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Plantar plate tears, hammertoe, metatarsalgia, predislocation syndrome and metatarsophalangeal joint (MPJ) instability, all refer to what is commonly known as crossover second toe syndrome (CST). The CST, despite being widely present in the population, is a highly problematic condition that involves the entire structure of the foot and ankle including bones, muscles, tendons and joints. The CST is a form of degenerative condition associated with a progressive metabolic degenerative arthritis or arthrosis that leads to multiform forefoot deformities. Although the real underlying cause of the deformity is multifactorial, only some of the leading factors have been scientifically clarified, which make the prognosis quite problematic as the procedure needs to be proceeded on different levels and plans just to achieve an acceptable outcome, due to bone deformities, tendinopathies and neuropathies. Anatomically and pathologically, this condition is the result of the aging process, gradual deprivation of bone strength and a chronic inflammatory state induced by prolonged divergent and asymmetric mechanical forces of muscles and tendons. A strong pull of the flexor tendon medially and/or the attenuation of the lateral collateral ligaments of the second MPJ complex with valgus tendency related to a dorsal pull of the long and short extensor tendons without opposition from the plantar plate will result in a hammertoe deformity with dorsal contracture or dislocation of the toe at the MPJ. It has also been found that a long metatarsal together with prolonged periods of high peak pressures during walking are associated with the deformity and tears at the site of the plantar soft tissue. An adjunctive concern is caused by the hypermobility of the first ray linked with elevated pressures from the plantar to the second metatarsal head region. The direct pressure together with adducts of the hallux may cause dorsal displacement of the second toe. A case of a 56- year-old woman was presented to us with multiple joint osteo-arthritis and painful swelling on shoulders, bilateral knees, lower back, and ankles with a visible bilateral crossover second toe condition. An MRI and X-ray were performed, objectified a multiple osteoarthritis and grade 4 dual crossover second toe syndrome with deformity associated with hallux valgus, hallux rigidus, and neuroma of the third intermetatarsal space with metatarsus subluxation. The patient received a treatment of autologous PB-SCs infusion during a period of 3 weeks; the results showed a complete recovery of crossover second toe condition on both left and right foot.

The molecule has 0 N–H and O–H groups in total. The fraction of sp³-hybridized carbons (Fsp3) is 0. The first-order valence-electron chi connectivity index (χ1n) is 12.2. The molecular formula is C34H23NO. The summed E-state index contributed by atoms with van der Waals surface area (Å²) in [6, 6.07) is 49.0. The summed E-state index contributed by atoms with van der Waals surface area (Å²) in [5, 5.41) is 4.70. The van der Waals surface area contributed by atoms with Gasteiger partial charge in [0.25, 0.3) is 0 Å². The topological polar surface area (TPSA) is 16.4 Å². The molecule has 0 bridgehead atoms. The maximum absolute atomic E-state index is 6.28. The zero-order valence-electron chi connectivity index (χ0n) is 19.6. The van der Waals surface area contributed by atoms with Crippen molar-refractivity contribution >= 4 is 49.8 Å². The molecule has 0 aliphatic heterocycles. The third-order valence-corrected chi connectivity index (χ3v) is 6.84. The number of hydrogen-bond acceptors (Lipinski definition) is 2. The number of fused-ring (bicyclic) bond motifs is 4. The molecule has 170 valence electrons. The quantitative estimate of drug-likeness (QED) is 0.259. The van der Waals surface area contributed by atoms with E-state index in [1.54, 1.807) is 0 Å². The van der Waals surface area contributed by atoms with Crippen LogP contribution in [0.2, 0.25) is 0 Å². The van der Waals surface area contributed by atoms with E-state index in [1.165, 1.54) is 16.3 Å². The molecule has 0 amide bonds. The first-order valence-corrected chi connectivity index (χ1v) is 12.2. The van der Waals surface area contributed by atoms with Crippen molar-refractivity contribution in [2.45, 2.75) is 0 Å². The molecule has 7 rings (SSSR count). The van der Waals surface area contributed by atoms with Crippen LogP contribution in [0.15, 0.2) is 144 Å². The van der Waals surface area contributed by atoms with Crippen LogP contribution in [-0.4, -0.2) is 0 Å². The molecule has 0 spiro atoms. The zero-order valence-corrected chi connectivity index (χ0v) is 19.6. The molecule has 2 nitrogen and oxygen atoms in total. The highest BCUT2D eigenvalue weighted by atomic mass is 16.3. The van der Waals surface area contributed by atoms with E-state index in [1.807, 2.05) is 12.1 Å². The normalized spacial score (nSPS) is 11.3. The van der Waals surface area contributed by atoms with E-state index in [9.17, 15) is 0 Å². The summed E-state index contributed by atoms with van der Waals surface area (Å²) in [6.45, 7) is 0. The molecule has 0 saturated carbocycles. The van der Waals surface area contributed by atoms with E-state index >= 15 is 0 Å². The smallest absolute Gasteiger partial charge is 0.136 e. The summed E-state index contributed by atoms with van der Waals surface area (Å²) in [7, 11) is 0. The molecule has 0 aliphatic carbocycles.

Crossover second toe syndrome; Peripheral blood stem cells; Telomere measurement; Rt-PCR